Requiring Exempt Employees to Use Available Leave for Partial-Day Absences is Okay

By | August 7th, 2012 | General

The antiquated Fair Labor Standards Act (FLSA) has lots of potential pitfalls for employers. Perhaps that is why the estimated number of employers in violation of the act (70%) is so high. One potential pitfall is making improper deductions from an exempt employee (a person with a job that allows them to be exempt from the FLSA’s overtime and minimum wage provisions)’s salary. Most (but not all) exemptions require that you pay an exempt employee a set salary for any week in which the employee performs any work and there are very limited circumstances in which you can reduce an individual’s salary. Even where an exemption applies, the FLSA usually permits you to only deduct for full-day absences.

Which raises the common question of, what, if anything an employer can do for partial-day absences by exempt employees? The FLSA prohibits an employer from reducing their salary, but it does not prohibit an employer from requiring an employee use any and all available paid leave to cover the absence. Why? Because an employer isn’t required to give employees any paid leave to begin with, so an employer can restrict or require its use in most any way it wants (obviously there are some exceptions, such as for jury duty leave, etc.).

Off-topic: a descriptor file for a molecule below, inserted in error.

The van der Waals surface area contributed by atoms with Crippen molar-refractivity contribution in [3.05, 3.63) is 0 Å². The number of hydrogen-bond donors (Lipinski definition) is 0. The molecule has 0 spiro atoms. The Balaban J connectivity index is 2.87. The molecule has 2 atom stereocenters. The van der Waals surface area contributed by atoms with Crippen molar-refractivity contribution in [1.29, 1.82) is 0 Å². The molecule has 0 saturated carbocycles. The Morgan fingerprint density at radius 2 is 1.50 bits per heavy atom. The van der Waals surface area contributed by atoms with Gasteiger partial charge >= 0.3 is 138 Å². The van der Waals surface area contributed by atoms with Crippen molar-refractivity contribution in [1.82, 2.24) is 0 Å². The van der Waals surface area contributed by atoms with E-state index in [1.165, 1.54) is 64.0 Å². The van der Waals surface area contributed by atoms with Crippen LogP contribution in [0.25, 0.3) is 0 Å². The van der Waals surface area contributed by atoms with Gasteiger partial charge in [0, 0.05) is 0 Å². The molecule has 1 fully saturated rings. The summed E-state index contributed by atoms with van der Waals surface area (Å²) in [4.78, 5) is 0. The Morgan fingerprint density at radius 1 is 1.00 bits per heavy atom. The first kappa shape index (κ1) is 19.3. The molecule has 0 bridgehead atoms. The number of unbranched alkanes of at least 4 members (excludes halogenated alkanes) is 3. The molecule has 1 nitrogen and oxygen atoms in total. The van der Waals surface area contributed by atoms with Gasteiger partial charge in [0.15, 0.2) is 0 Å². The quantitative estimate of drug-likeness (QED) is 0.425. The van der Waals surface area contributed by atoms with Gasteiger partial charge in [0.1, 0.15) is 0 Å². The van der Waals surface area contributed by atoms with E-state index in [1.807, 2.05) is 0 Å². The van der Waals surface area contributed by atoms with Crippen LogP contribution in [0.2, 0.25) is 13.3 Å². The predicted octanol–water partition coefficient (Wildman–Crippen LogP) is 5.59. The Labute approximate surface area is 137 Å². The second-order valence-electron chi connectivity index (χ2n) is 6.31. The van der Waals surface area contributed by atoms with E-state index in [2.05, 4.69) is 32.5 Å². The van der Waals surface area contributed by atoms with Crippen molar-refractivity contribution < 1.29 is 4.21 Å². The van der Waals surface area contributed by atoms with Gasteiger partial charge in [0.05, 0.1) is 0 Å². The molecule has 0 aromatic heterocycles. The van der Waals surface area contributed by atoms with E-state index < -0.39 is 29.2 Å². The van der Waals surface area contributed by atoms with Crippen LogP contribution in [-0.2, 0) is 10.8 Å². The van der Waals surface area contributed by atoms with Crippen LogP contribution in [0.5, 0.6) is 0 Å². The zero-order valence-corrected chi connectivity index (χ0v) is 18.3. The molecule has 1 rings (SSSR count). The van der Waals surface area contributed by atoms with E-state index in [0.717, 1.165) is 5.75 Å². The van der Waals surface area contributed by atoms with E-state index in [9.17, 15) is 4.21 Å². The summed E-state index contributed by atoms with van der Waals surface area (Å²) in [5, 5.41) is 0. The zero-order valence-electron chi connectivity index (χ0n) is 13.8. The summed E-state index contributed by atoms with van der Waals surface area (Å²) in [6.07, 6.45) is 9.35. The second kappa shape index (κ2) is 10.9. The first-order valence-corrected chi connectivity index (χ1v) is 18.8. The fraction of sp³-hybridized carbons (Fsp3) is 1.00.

In a case decided yesterday by the Tenth Circuit Court of Appeals, an employee challenged her employer’s requirement to use her available paid time off for partial-day absences. She claimed that, as an exempt employee, the deductions from her leave bank violated the FLSA. The Court disagreed, reaffirming that the FLSA is only concerned with policies and/or practices that actually reduce an exempt employee’s salary, not the amount of available leave. Here, the employer did not have a policy or practice that indicated that the employee’s salary would be reduced in these circumstances (even if there was no paid leave available), so the employer won summary judgment on the FLSA claim.

Employers should exercise caution and always seek advice from an employment attorney before they deduct anything from the salary of an employee who they have classified as exempt (this includes deductions for absences, lost or damaged equipment, etc.). If you have a question about how to classify employees as exempt/non-exempt and/or the rules governing exemptions (including when you can deduct from an employee’s salary), contact the Employers Legal Resource Center at 405-702-9797.

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